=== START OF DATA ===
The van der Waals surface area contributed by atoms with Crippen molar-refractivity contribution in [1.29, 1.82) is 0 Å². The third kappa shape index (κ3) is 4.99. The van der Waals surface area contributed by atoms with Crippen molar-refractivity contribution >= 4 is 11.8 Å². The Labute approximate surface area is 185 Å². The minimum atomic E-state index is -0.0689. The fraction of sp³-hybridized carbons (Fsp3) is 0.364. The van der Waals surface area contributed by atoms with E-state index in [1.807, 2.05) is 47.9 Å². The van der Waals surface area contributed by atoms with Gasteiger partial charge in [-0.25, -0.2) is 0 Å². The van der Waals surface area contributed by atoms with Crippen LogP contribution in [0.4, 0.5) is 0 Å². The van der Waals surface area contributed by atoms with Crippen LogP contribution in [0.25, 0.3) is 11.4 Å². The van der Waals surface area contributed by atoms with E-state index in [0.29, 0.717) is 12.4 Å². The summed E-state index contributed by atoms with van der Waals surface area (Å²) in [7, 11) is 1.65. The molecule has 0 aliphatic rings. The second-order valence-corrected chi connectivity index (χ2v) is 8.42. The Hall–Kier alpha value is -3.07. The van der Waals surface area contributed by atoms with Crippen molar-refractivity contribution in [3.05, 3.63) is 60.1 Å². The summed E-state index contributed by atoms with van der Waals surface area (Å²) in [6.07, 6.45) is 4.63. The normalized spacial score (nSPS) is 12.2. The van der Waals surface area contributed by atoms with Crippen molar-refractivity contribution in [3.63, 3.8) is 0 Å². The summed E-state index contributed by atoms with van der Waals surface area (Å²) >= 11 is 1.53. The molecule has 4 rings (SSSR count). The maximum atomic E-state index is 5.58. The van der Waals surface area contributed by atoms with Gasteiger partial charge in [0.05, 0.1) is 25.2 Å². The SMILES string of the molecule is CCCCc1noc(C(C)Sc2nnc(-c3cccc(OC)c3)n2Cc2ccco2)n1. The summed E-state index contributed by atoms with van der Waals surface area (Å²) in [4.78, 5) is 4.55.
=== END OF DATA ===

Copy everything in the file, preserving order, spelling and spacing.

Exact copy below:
The van der Waals surface area contributed by atoms with Crippen molar-refractivity contribution in [1.29, 1.82) is 0 Å². The third kappa shape index (κ3) is 4.99. The van der Waals surface area contributed by atoms with Crippen molar-refractivity contribution >= 4 is 11.8 Å². The Labute approximate surface area is 185 Å². The minimum atomic E-state index is -0.0689. The fraction of sp³-hybridized carbons (Fsp3) is 0.364. The van der Waals surface area contributed by atoms with E-state index in [1.807, 2.05) is 47.9 Å². The van der Waals surface area contributed by atoms with Gasteiger partial charge in [-0.25, -0.2) is 0 Å². The van der Waals surface area contributed by atoms with Crippen LogP contribution in [0.4, 0.5) is 0 Å². The van der Waals surface area contributed by atoms with Crippen LogP contribution in [0.25, 0.3) is 11.4 Å². The van der Waals surface area contributed by atoms with E-state index in [0.29, 0.717) is 12.4 Å². The summed E-state index contributed by atoms with van der Waals surface area (Å²) in [7, 11) is 1.65. The molecule has 0 aliphatic rings. The second-order valence-corrected chi connectivity index (χ2v) is 8.42. The Hall–Kier alpha value is -3.07. The van der Waals surface area contributed by atoms with Crippen molar-refractivity contribution in [3.05, 3.63) is 60.1 Å². The summed E-state index contributed by atoms with van der Waals surface area (Å²) in [6.07, 6.45) is 4.63. The normalized spacial score (nSPS) is 12.2. The van der Waals surface area contributed by atoms with Crippen molar-refractivity contribution in [3.63, 3.8) is 0 Å². The summed E-state index contributed by atoms with van der Waals surface area (Å²) >= 11 is 1.53. The molecule has 4 rings (SSSR count). The maximum atomic E-state index is 5.58. The van der Waals surface area contributed by atoms with Gasteiger partial charge in [0.05, 0.1) is 25.2 Å². The SMILES string of the molecule is CCCCc1noc(C(C)Sc2nnc(-c3cccc(OC)c3)n2Cc2ccco2)n1. The summed E-state index contributed by atoms with van der Waals surface area (Å²) in [4.78, 5) is 4.55.